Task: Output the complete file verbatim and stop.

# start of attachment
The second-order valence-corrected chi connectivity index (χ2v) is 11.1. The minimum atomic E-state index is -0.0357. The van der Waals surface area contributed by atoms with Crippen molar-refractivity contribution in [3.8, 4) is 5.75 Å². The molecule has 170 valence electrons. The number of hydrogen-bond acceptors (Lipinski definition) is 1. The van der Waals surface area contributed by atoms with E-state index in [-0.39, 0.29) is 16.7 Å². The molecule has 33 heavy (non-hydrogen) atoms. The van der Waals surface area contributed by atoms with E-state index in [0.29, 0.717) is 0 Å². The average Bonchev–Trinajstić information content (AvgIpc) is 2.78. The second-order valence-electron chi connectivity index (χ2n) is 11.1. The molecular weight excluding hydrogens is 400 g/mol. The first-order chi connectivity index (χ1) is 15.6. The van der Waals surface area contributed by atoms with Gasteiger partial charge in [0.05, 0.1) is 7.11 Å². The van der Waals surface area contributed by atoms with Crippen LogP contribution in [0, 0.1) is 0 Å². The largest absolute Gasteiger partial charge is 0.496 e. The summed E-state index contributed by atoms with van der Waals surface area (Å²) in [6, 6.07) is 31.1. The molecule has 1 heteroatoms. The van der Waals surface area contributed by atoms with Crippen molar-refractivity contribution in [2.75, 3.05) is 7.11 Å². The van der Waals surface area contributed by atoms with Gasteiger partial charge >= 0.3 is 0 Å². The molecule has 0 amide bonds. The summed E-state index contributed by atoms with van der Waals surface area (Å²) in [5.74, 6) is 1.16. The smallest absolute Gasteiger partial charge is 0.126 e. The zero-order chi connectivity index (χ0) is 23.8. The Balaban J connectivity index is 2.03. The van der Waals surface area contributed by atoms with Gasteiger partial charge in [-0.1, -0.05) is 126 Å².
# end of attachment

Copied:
The second-order valence-corrected chi connectivity index (χ2v) is 11.1. The minimum atomic E-state index is -0.0357. The van der Waals surface area contributed by atoms with Crippen molar-refractivity contribution in [3.8, 4) is 5.75 Å². The molecule has 170 valence electrons. The number of hydrogen-bond acceptors (Lipinski definition) is 1. The van der Waals surface area contributed by atoms with E-state index in [-0.39, 0.29) is 16.7 Å². The molecule has 33 heavy (non-hydrogen) atoms. The van der Waals surface area contributed by atoms with E-state index in [0.29, 0.717) is 0 Å². The average Bonchev–Trinajstić information content (AvgIpc) is 2.78. The second-order valence-electron chi connectivity index (χ2n) is 11.1. The molecular weight excluding hydrogens is 400 g/mol. The first-order chi connectivity index (χ1) is 15.6. The van der Waals surface area contributed by atoms with Gasteiger partial charge in [0.05, 0.1) is 7.11 Å². The van der Waals surface area contributed by atoms with Crippen LogP contribution in [0, 0.1) is 0 Å². The largest absolute Gasteiger partial charge is 0.496 e. The summed E-state index contributed by atoms with van der Waals surface area (Å²) in [6, 6.07) is 31.1. The molecule has 1 heteroatoms. The van der Waals surface area contributed by atoms with Crippen molar-refractivity contribution in [2.75, 3.05) is 7.11 Å². The van der Waals surface area contributed by atoms with Gasteiger partial charge >= 0.3 is 0 Å². The molecule has 0 amide bonds. The summed E-state index contributed by atoms with van der Waals surface area (Å²) in [5.74, 6) is 1.16. The smallest absolute Gasteiger partial charge is 0.126 e. The zero-order chi connectivity index (χ0) is 23.8. The Balaban J connectivity index is 2.03. The van der Waals surface area contributed by atoms with Gasteiger partial charge in [-0.1, -0.05) is 126 Å².